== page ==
“Last night I drove a submarine… not knowing how.” Whether intentionally or not, this line from “Medicinal Hymnal #77” from his latest album, The First Fist to Make Contact When We Dap, rather nicely represents how it can feel to listen to the work of R.A.P. Ferreira. With a stream-of-consciousness style that makes Earl Sweatshirt look direct and logical in comparison, or, to make a nerdier comparison (not that Ferriera would object, surely), he is akin to Doctor Who in the realm of his own music. In just about every episode, the Doctor saves the day, using methods only truly understood by the Doctor. It’s much the same for the spiraling tendrils of thought that make up Ferreira’s dense journeys. Yet, in both cases, the viewer (or listener) leaves feeling satisfied and comforted.
For The First Fist…, R.A.P. linked up with Fumitake Tamura (or Bun), a relatively unknown abstract beatsmith hailing from Tokyo. You might know him from his work alongside Yungmorpheus for 2019’s Mazal, but given that that project didn’t make much of a splash, this may well be your first experience with him.
Tamura asserts himself immediately on The First Fist…, proving a natural companion for Ferreira’s mixture of impressionistic musings and clever references. His work literally bubbles on the subtle head-nodder that is “Mr. Susan Type Slapper”, clatters and weaves on “Jes’ Grew in Osaka” and is a strange mixture of tenderly simple and crashingly bizarre on album closer “Soulfolks Signal”. Throughout, the producer provides a mixture of sounds that’d keep your average rapper on your toes, yet make for a seamless, intuitive soundscape for Ferreira to curiously cut his way through like Indiana Jones wielding a machete in the jungle.
As for Ferreira himself, to my ears, his odd visions have perhaps never felt more intuitive than they do here. He’s weary one moment, comically defiant the next, leaping between reflective ideas accessible to anyone and things that likely only make sense to himself but spark beautiful images within the mind of a curious listener. He remains deft at finding inspiration from his myriad of interests: on “Begonias” alone, he references Guru, Lil Wayne, The Elder Scrolls, and more. On “Elite Mind Flayer Judo” he offers up, “there’s a lot you can do with a pittance of respect / ask Birdman / Of course I mean Michael Keaton,” an amusing gag for most hip hop fans’ whose minds will no doubt leap to the Cash Money grumpster. However, it’s on “47 Rockets Taped to My Chair (For Dr. Refaat Alareer)” that he utters my favorite: “my shit sound like Benjamin Sisko joined Flip Mode,” a delightfully geeky reference that perfectly sums up his knack for mixing sci-fi nerdom (Sisko is the captain on Deep Space Nine, for our non Trekkie readers) alongside his deep investment in hip hop’s greater legacy.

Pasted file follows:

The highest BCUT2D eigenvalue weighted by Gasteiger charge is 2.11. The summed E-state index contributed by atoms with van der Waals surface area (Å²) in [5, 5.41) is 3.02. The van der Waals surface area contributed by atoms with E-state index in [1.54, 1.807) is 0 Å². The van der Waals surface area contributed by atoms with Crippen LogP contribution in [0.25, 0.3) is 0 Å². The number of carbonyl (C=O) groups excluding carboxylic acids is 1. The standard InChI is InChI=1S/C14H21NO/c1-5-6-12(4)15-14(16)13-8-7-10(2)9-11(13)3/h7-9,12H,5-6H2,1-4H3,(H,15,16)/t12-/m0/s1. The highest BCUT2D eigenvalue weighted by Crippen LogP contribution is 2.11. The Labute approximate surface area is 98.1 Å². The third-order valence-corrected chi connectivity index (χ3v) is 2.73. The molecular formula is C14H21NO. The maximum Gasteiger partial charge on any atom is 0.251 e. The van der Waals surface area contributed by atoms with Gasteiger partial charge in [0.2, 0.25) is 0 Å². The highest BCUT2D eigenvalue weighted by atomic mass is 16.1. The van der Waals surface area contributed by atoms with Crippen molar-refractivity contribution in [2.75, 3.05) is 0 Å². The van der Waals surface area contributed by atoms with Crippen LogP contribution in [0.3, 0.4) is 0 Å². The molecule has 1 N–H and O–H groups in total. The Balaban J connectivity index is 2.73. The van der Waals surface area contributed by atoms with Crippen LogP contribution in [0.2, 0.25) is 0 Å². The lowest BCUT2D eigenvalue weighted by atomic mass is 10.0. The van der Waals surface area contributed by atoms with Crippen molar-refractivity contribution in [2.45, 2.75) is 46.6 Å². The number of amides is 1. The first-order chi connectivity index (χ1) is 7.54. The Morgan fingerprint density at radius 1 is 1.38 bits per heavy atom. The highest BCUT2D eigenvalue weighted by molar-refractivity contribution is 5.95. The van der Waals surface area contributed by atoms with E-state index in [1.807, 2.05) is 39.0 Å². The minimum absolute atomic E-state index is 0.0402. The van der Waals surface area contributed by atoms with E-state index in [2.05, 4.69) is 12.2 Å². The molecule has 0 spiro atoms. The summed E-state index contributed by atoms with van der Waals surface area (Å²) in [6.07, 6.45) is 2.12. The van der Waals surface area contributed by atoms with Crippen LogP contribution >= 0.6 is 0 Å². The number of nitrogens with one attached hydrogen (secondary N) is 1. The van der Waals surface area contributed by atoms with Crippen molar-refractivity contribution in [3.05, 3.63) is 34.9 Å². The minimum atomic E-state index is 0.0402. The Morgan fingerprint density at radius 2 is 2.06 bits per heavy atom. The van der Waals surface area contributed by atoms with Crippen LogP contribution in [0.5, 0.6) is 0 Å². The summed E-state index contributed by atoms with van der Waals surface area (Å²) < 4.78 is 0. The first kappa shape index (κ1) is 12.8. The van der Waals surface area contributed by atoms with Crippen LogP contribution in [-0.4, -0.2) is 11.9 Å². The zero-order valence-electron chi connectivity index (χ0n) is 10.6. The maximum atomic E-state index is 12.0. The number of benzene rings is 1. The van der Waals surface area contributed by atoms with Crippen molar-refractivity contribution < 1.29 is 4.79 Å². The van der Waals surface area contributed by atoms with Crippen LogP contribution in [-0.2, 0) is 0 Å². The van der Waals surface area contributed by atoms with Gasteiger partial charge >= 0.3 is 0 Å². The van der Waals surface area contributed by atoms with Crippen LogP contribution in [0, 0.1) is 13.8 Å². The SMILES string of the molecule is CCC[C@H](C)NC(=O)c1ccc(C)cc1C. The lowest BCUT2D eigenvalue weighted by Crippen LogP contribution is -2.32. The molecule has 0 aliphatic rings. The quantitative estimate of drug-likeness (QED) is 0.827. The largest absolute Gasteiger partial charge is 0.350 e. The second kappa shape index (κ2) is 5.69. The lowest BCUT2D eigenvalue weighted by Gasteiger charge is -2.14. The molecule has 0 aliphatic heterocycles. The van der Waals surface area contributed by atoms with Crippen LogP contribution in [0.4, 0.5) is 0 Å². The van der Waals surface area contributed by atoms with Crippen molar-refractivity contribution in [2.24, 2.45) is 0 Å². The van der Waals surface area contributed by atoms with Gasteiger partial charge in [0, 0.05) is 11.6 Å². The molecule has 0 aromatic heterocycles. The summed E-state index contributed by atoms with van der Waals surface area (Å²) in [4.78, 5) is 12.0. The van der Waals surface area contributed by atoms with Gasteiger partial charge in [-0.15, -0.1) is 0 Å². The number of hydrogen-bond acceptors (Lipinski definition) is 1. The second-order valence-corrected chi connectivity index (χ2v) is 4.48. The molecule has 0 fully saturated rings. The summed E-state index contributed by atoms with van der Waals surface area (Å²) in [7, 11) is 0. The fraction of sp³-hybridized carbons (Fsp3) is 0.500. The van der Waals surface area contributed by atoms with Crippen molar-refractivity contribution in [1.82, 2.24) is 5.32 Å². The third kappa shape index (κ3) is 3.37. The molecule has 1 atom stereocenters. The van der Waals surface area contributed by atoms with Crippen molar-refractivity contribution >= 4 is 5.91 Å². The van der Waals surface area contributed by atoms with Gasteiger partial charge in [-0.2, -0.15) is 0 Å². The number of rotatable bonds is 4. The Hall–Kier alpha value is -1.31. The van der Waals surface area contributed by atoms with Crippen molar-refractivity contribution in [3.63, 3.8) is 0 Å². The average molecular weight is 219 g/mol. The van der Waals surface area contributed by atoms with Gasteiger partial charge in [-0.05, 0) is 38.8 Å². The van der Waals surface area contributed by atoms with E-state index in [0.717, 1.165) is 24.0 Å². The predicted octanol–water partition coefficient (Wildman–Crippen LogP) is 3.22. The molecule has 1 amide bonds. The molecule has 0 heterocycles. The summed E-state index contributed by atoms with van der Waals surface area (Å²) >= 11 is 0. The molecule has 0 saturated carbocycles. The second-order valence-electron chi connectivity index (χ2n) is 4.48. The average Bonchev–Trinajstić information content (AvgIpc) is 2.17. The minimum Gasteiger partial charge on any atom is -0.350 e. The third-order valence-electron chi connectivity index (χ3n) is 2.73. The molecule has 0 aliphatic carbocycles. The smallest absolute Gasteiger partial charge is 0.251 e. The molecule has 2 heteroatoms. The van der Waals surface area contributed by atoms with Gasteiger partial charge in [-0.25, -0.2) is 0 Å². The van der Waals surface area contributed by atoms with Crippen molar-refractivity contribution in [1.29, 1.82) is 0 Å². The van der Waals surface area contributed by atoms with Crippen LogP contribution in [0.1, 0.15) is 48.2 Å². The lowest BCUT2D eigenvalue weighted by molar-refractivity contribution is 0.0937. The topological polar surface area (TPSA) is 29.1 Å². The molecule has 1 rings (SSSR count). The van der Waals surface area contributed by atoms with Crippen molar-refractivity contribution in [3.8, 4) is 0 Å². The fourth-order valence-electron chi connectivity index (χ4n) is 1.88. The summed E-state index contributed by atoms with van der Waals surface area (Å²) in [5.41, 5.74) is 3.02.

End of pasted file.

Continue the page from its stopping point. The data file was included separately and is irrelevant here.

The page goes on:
Yet this is to capture only a slight picture of Ferreira’s lyricism and talent. His real passion lies within the surreal, seemingly unpredictable directions that his songs tend to go in. As of publication, lyrics are unavailable on Genius or the like, so at times I’m left to stumble, but this can be part of the distinct pleasure of The First Fist to Make Contact When We Dap. Having played the album for several friends, I’ve yet to hear agreement as to the first words of album opener “Humble Vessel”. I’m reasonably certain it’s, “The fish laughed,” but I’ve been told it’s “The fish lied,” and even had one somewhat intoxicated listener insist he’s saying, “This shit live” (you are wrong, my friend, but I appreciate you).
To be sure, this is one of the simpler lines on the project, but represents Ferreira’s willingness to (and seemingly enjoyment of) leave affairs open to listener interpretation. This leads us once more to the submarine reference. He may be the only one who knows where the vessel is going, and why, but somehow his every thought and whim come together into something meaningful in ways that can be hard to express. The First Fist to Make Contact When We Dap is very much an album that lies within the individual, content to live in your head. By its very nature, it offers an entirely different world depending on the listener, and even multiple worlds, depending on your mindstate while listening.
Personally, by fortuitous chance or fate, I happened to be traveling in Osaka when the album landed, and it was entirely grounded within that experience, seeming to speak to my travels. As soon as I returned home, to my daily life, it became a different companion. R.A.P. Ferreira is traveling with us as much as we are traveling with him, as eager a partner in mutual cluelessness as he is a guide. It’s hard to properly convey the value of music this expressive and unfamiliar, puzzling and inviting all at once. He opened all the doors on this one.